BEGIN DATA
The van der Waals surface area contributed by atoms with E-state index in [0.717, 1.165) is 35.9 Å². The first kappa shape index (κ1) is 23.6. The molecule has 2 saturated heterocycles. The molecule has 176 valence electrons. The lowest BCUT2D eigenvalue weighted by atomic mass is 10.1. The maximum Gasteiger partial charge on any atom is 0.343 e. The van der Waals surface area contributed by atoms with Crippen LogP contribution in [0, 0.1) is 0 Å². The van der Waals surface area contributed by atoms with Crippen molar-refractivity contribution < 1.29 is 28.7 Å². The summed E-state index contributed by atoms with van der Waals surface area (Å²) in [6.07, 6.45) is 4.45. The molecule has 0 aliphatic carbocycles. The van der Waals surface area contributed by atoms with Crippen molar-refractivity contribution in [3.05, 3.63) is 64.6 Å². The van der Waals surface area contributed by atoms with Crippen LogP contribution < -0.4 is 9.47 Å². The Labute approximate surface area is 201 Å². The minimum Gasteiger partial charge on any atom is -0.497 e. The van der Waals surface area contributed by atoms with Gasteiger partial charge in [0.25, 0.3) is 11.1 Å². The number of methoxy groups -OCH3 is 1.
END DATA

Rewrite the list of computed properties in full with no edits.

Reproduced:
The van der Waals surface area contributed by atoms with E-state index in [0.717, 1.165) is 35.9 Å². The first kappa shape index (κ1) is 23.6. The molecule has 2 saturated heterocycles. The molecule has 176 valence electrons. The lowest BCUT2D eigenvalue weighted by atomic mass is 10.1. The maximum Gasteiger partial charge on any atom is 0.343 e. The van der Waals surface area contributed by atoms with Crippen LogP contribution in [0, 0.1) is 0 Å². The van der Waals surface area contributed by atoms with Crippen molar-refractivity contribution < 1.29 is 28.7 Å². The summed E-state index contributed by atoms with van der Waals surface area (Å²) in [6.07, 6.45) is 4.45. The molecule has 0 aliphatic carbocycles. The van der Waals surface area contributed by atoms with Crippen molar-refractivity contribution in [3.05, 3.63) is 64.6 Å². The van der Waals surface area contributed by atoms with Crippen LogP contribution < -0.4 is 9.47 Å². The Labute approximate surface area is 201 Å². The minimum Gasteiger partial charge on any atom is -0.497 e. The van der Waals surface area contributed by atoms with Gasteiger partial charge in [0.25, 0.3) is 11.1 Å². The number of methoxy groups -OCH3 is 1.